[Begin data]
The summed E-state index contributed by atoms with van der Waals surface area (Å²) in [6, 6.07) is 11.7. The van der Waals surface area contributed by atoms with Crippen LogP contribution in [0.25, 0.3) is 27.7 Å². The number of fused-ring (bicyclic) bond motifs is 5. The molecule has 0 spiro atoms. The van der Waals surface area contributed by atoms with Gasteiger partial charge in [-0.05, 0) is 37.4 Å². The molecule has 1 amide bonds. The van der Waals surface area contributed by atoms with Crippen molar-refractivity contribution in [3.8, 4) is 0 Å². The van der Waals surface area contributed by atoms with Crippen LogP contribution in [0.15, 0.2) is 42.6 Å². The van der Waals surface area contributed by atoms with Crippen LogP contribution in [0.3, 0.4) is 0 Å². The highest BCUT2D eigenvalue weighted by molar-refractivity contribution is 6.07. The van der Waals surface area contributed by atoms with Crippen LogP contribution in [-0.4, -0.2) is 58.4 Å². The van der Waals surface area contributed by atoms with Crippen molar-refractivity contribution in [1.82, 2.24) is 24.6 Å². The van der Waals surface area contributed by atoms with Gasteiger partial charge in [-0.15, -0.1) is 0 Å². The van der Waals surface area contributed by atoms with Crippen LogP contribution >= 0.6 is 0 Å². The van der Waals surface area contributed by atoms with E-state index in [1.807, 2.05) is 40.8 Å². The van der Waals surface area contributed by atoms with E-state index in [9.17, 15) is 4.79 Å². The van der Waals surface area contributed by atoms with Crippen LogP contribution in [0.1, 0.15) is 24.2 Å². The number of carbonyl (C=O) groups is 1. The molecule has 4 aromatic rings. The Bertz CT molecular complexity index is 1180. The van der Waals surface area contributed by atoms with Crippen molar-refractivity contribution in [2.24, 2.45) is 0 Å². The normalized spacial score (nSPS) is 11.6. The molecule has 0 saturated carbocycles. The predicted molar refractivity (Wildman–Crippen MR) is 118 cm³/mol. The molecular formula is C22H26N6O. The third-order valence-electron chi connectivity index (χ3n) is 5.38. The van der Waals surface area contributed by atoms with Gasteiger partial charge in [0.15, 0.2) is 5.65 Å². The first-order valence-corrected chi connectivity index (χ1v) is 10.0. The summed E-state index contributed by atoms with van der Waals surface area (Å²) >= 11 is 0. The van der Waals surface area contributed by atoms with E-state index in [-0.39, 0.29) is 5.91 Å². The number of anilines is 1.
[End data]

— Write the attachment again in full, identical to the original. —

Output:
The summed E-state index contributed by atoms with van der Waals surface area (Å²) in [6, 6.07) is 11.7. The van der Waals surface area contributed by atoms with Crippen LogP contribution in [0.25, 0.3) is 27.7 Å². The number of fused-ring (bicyclic) bond motifs is 5. The molecule has 0 spiro atoms. The van der Waals surface area contributed by atoms with Gasteiger partial charge in [-0.05, 0) is 37.4 Å². The molecule has 1 amide bonds. The van der Waals surface area contributed by atoms with Crippen molar-refractivity contribution in [3.8, 4) is 0 Å². The van der Waals surface area contributed by atoms with Crippen LogP contribution in [0.15, 0.2) is 42.6 Å². The van der Waals surface area contributed by atoms with Crippen LogP contribution in [0.3, 0.4) is 0 Å². The highest BCUT2D eigenvalue weighted by molar-refractivity contribution is 6.07. The van der Waals surface area contributed by atoms with Crippen LogP contribution in [-0.4, -0.2) is 58.4 Å². The van der Waals surface area contributed by atoms with Crippen molar-refractivity contribution in [1.82, 2.24) is 24.6 Å². The van der Waals surface area contributed by atoms with Gasteiger partial charge in [-0.15, -0.1) is 0 Å². The van der Waals surface area contributed by atoms with Crippen LogP contribution >= 0.6 is 0 Å². The van der Waals surface area contributed by atoms with E-state index in [1.807, 2.05) is 40.8 Å². The van der Waals surface area contributed by atoms with E-state index in [9.17, 15) is 4.79 Å². The van der Waals surface area contributed by atoms with Crippen LogP contribution in [0.1, 0.15) is 24.2 Å². The number of carbonyl (C=O) groups is 1. The molecule has 4 aromatic rings. The Bertz CT molecular complexity index is 1180. The van der Waals surface area contributed by atoms with Crippen molar-refractivity contribution in [2.24, 2.45) is 0 Å². The normalized spacial score (nSPS) is 11.6. The molecule has 0 saturated carbocycles. The predicted molar refractivity (Wildman–Crippen MR) is 118 cm³/mol. The molecular formula is C22H26N6O. The third-order valence-electron chi connectivity index (χ3n) is 5.38. The van der Waals surface area contributed by atoms with Gasteiger partial charge in [0.15, 0.2) is 5.65 Å². The first-order valence-corrected chi connectivity index (χ1v) is 10.0. The summed E-state index contributed by atoms with van der Waals surface area (Å²) >= 11 is 0. The van der Waals surface area contributed by atoms with E-state index in [-0.39, 0.29) is 5.91 Å². The number of anilines is 1.